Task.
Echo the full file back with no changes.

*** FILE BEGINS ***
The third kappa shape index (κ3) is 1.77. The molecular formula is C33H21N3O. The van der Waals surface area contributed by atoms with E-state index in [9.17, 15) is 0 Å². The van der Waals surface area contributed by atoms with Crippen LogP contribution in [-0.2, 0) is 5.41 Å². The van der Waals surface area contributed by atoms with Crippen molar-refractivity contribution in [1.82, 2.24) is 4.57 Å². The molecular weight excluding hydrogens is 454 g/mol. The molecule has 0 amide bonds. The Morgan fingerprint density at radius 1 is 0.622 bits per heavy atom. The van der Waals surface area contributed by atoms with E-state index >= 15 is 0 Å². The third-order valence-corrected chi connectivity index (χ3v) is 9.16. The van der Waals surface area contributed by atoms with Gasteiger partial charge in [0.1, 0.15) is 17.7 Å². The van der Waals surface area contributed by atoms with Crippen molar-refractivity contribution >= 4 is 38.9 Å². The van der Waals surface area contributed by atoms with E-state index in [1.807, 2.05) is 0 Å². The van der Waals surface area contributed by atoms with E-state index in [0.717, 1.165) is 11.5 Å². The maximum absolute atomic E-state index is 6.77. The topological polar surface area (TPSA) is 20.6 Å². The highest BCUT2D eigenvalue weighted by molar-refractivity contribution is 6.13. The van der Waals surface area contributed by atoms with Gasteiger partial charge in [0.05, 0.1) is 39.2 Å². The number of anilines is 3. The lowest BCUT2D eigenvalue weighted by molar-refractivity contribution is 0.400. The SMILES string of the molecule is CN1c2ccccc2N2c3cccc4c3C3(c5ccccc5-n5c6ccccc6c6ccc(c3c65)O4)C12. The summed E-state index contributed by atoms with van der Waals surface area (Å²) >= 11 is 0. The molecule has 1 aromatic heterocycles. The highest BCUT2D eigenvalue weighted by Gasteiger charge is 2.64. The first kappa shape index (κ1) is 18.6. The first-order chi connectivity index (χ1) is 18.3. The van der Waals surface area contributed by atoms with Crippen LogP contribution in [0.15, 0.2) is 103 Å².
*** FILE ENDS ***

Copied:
The third kappa shape index (κ3) is 1.77. The molecular formula is C33H21N3O. The van der Waals surface area contributed by atoms with E-state index in [9.17, 15) is 0 Å². The van der Waals surface area contributed by atoms with Crippen LogP contribution in [-0.2, 0) is 5.41 Å². The van der Waals surface area contributed by atoms with Crippen molar-refractivity contribution in [1.82, 2.24) is 4.57 Å². The molecular weight excluding hydrogens is 454 g/mol. The molecule has 0 amide bonds. The Morgan fingerprint density at radius 1 is 0.622 bits per heavy atom. The van der Waals surface area contributed by atoms with E-state index >= 15 is 0 Å². The third-order valence-corrected chi connectivity index (χ3v) is 9.16. The van der Waals surface area contributed by atoms with Gasteiger partial charge in [0.1, 0.15) is 17.7 Å². The van der Waals surface area contributed by atoms with Crippen molar-refractivity contribution >= 4 is 38.9 Å². The van der Waals surface area contributed by atoms with E-state index in [1.807, 2.05) is 0 Å². The van der Waals surface area contributed by atoms with E-state index in [0.717, 1.165) is 11.5 Å². The maximum absolute atomic E-state index is 6.77. The topological polar surface area (TPSA) is 20.6 Å². The highest BCUT2D eigenvalue weighted by molar-refractivity contribution is 6.13. The van der Waals surface area contributed by atoms with Gasteiger partial charge in [0.05, 0.1) is 39.2 Å². The number of anilines is 3. The lowest BCUT2D eigenvalue weighted by molar-refractivity contribution is 0.400. The SMILES string of the molecule is CN1c2ccccc2N2c3cccc4c3C3(c5ccccc5-n5c6ccccc6c6ccc(c3c65)O4)C12. The summed E-state index contributed by atoms with van der Waals surface area (Å²) >= 11 is 0. The molecule has 1 aromatic heterocycles. The highest BCUT2D eigenvalue weighted by Gasteiger charge is 2.64. The first kappa shape index (κ1) is 18.6. The first-order chi connectivity index (χ1) is 18.3. The van der Waals surface area contributed by atoms with Crippen LogP contribution in [0.15, 0.2) is 103 Å².